Virus-induced gene silencing (VIGS) is a gene silencing mechanism by which an invading virus targets and silences the endogenous genes that have significant sequence similarity with the virus. It opens the door for us to develop viruses as powerful viral vectors and modify them for molecular characterization of gene functions in plants. In the past two decades, VIGS has been studied extensively in plants, and various VIGS vectors have been developed. Despite the fact that VIGS is in particular practical for functional genomic study of perennial woody vines and trees with a long life cycle and recalcitrant to genetic transformation, not many studies have been reported in this area. Here, we describe a protocol for the use of a Prunus necrotic ringspot virus (PNRSV)-based VIGS vector we have recently developed for functional genomic studies in Prunus fruit trees.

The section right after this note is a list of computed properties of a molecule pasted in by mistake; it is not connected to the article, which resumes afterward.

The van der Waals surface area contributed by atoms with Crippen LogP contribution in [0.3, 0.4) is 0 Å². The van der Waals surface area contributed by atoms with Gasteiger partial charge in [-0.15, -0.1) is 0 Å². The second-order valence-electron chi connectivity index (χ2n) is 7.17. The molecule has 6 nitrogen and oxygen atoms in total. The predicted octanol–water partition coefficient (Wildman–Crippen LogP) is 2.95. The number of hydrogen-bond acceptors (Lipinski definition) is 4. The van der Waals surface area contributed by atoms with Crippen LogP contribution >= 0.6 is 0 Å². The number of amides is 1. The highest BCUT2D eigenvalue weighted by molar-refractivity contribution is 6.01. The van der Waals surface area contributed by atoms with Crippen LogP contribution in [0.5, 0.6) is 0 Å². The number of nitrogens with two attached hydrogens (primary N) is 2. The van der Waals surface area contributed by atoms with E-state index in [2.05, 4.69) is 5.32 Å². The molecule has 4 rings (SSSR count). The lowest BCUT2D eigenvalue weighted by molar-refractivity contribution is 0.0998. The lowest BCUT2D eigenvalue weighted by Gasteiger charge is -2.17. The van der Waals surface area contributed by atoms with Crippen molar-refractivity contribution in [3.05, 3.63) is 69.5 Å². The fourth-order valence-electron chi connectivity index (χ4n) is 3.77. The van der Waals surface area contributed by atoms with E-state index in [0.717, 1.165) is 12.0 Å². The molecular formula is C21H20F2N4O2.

Cui, H., Li, Y., & Wang, A. (2020). A prunus necrotic ringspot virus (pnrsv)-based viral vector for characterization of gene functions in prunus fruit trees. In Methods in Molecular Biology (Vol. 2172, pp. 155–163). Humana Press Inc. https://doi.org/10.1007/978-1-0716-0751-0_12